Student group claim against UK universities: weighing the cost of the pandemic
Nikolai Viedge – 13 February 2023
By Monday the 6th of February, 83,290 students had joined the Student Group Claim (SGC), taking action against at least 18 UK universities. “Essentially, the claim is based on the premise that students were charged full fees for a sub-par service” says Ryan Dunleavy, commercial litigation partner at Harkus Parker (who, along with Asserson, represent SGC). In a nutshell, the SGC and its lawyers claim that as a result of disruptions caused by the pandemic and widespread strike action, students were repeatedly denied access to both in-person lectures and university facilities; the two terms SGC’s lawyers claims universities have breached. Students “select a university [based] on its tuition and facilities,” Dunleavy notes, something that a large number of students simply didn’t receive.
It is important to note, Dunleavy says, that SGC aren’t asking for full refunds. Instead, the case revolves around the difference between what students paid for and what they received. “If you booked a five-star hotel, and they’ve had to put you in a two-star hotel for some reason, you’d expect to be paid back the difference in price.” The only difference, says Dunleavy, is “how universities are treating students.” It is on the strength of these arguments that the SGC are seeking a group litigation order against University College London (UCL) among others. Initially meant to be heard on the 2nd of February, the High Court Commercial Court judge, Mr Justice Foxton, transferred the application into the general King’s Bench list, which is due to be heard from the 20th of February. UCL is contesting this claim.
“We have a well-established complaints procedure,” a UCL spokesperson says, “which gives students the option of complaining to the Office of the Independent Adjudicator for Higher Education if they are not satisfied with our response.” The Office of the Independent Adjudicator for Higher Education is an independent body tasked with handling student complaints, with the power to recommend compensation where appropriate. For UCL, this procedure “represents the best, most efficient and swiftest way for our students to resolve any complaints.” According to UCL’s spokesperson: “In proposing this, we are not suggesting that students should not be able to seek access to the courts, but given that they have not yet used appropriate and available ways to resolve their complaints through our established processes, the group litigation order is unnecessary and premature.”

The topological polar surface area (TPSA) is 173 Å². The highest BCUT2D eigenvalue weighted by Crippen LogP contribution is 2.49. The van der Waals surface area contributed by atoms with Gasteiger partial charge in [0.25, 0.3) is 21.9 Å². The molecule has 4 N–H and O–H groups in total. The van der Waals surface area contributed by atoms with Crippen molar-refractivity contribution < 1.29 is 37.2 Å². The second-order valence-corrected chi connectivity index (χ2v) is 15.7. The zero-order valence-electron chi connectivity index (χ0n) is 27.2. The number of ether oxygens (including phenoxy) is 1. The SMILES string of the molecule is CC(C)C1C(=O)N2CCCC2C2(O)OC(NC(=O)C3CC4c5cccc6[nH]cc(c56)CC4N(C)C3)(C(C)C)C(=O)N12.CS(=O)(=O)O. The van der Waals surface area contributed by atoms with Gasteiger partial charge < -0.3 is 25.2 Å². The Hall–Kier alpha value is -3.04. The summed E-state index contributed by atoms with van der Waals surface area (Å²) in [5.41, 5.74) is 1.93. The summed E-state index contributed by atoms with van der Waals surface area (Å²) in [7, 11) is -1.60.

Yet, as Dunleavy highlights, there are doubts about university’s capacities to process such a large number of complaints. Dunleavy points out that the ombudsman “typically only does a few thousand” of these complaints a year. “It’s not as effective as the courts,” he adds.
Of course, it’s important to note that university closures were entirely beyond the control of the universities themselves, as the UCL spokesperson notes: “During the Covid-19 pandemic, UCL prioritised the health and safety of our whole community, and followed UK Government guidance.” Furthermore, “our lecturers and support staff worked tirelessly to make our campus and all UCL premises as safe as possible and ensured that a high-quality academic experience was provided to students. We are also committed to minimising the impact of industrial action, to ensure students are not academically disadvantaged and are able to complete their studies and graduate on time.”
However, Dunleavy argues that “private schools discounted their fees,” as did many other service providers. According to legal commentator Joshua Rozenberg, it is a case that could have widespread implications: “If a judgment is given or an order made in relation to one or more of the specified group litigation issues, it is normally binding on all other claimants whose names are on the group register at that time.”